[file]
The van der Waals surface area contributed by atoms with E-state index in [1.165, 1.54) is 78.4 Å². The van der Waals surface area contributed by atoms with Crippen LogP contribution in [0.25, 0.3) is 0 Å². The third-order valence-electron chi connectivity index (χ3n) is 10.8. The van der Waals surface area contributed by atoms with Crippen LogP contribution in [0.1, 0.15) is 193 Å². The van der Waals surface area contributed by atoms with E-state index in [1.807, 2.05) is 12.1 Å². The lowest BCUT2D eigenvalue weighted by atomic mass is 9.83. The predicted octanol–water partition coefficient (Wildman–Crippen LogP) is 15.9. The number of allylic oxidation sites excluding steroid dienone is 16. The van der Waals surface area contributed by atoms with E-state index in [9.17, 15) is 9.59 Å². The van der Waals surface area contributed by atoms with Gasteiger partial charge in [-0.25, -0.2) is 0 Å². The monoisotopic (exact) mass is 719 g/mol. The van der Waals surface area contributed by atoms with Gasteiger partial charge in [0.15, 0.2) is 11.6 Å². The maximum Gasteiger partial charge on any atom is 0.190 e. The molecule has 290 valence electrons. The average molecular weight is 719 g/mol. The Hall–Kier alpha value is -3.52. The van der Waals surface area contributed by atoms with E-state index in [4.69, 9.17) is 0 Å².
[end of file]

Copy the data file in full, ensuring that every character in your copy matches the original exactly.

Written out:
The van der Waals surface area contributed by atoms with E-state index in [1.165, 1.54) is 78.4 Å². The van der Waals surface area contributed by atoms with Crippen LogP contribution in [0.25, 0.3) is 0 Å². The third-order valence-electron chi connectivity index (χ3n) is 10.8. The van der Waals surface area contributed by atoms with Crippen LogP contribution in [0.1, 0.15) is 193 Å². The van der Waals surface area contributed by atoms with E-state index in [1.807, 2.05) is 12.1 Å². The lowest BCUT2D eigenvalue weighted by atomic mass is 9.83. The predicted octanol–water partition coefficient (Wildman–Crippen LogP) is 15.9. The number of allylic oxidation sites excluding steroid dienone is 16. The van der Waals surface area contributed by atoms with E-state index in [9.17, 15) is 9.59 Å². The van der Waals surface area contributed by atoms with Gasteiger partial charge in [-0.25, -0.2) is 0 Å². The monoisotopic (exact) mass is 719 g/mol. The van der Waals surface area contributed by atoms with Gasteiger partial charge in [0.15, 0.2) is 11.6 Å². The maximum Gasteiger partial charge on any atom is 0.190 e. The molecule has 290 valence electrons. The average molecular weight is 719 g/mol. The Hall–Kier alpha value is -3.52. The van der Waals surface area contributed by atoms with E-state index in [4.69, 9.17) is 0 Å².